In July, $422(!!!) was charged off against $694 in interest income.  Ouch.  I scrolled down to the details section of the statement and found a curious item: a $6 ‘recovery fee’. What was this?  Then I saw that $33 of previously charged off loans had been recovered. They’d charged me $6 to get $33? That was an 18% fee (~15% if you adjust for the service fee that otherwise would have been charged in normal operations).

Lending Club stood to make money charging off loans and then collecting lucrative fees in their recovery.  Not that I minded getting the $33 back.  However, I’d rather that $33 hadn’t been written off in the first place.

For the next three months, I withdrew all cash at the end of each month. The account balance had fallen by 10%. Charge offs continued to range from $300 to $400 every month.  Also, my returns were down to 6%.

Then I plotted the data: earnings, fees, charge offs and balances. Specifically:

  • Blue Bars: Monthly Income (interest income + late fees)
  • Red Line: Monthly Expenses (charge offs + service, recovery, & collection fees)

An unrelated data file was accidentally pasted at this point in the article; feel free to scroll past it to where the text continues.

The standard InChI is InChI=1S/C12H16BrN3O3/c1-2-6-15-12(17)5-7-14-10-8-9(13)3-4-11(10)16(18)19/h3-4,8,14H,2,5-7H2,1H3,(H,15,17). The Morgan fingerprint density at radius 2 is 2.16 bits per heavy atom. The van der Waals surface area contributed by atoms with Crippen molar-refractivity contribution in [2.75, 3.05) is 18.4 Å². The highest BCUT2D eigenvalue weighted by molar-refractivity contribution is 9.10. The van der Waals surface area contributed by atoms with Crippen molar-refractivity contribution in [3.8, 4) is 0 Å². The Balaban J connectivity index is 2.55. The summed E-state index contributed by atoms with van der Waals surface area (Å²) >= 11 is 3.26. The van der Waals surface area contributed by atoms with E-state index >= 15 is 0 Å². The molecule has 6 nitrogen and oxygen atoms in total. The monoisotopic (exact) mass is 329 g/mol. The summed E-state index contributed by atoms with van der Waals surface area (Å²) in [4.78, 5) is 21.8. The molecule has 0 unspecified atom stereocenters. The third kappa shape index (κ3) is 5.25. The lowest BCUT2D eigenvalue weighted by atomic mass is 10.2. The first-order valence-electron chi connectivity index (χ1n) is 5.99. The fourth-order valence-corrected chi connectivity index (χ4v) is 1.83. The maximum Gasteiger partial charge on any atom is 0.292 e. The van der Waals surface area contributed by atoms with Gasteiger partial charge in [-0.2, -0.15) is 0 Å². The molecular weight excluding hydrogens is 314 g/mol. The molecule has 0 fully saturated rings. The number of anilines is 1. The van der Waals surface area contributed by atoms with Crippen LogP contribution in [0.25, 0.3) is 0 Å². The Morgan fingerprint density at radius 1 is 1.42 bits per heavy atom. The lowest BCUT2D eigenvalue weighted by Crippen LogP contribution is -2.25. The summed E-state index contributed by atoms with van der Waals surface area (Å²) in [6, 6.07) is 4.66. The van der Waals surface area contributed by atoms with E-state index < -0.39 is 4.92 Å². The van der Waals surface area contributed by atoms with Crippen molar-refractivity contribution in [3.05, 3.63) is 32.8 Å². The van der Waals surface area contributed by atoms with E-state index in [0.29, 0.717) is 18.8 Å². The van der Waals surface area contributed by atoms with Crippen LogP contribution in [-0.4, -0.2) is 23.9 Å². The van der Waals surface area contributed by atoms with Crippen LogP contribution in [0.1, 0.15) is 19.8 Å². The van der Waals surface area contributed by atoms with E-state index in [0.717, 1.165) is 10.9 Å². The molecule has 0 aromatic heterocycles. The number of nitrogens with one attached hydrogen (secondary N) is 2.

• Yellow Line: Net Earnings per Month (Income – Expenses)


Point A is February 2015, when I first noticed the charge offs, contemplated the high tax rate, and turned off automatic reinvestment of earnings.

Point B is May 2015, when I realized that LC had incentive to charge off loans and then charge lucrative recovery fees to reclaim them. This was when I began pulling money out of the account in earnest. Returns fell dramatically from here, as less money came in from interest (no re-investment of principal), and charge offs continued to increase. The last bar was September 2015. At least our returns were still positive.

That all changed in November, when we made nothing. That’s when the earnings we brought in were completely offset by fees and charged off loans.

Lending Club Performance, November 2015:

Interest received:     $520
Recoveries:              $94 ($ that had previously been written off)
Charged Off Loans: $563
Fees:                        $49 (includes $17 in recovery fees for bringing in that $94)

Yep.  $2.  Two bucks. December, incredibly, didn’t pass into negative territory. In fact, net earnings remained flat:


It was around this time that a fellow Mr. Money Mustache forum member, CanuckExpat, suggested I sell notes on the trading platform. Just a few days before Christmas, I applied for a trading account. By the end of the year I’d sold 27 notes.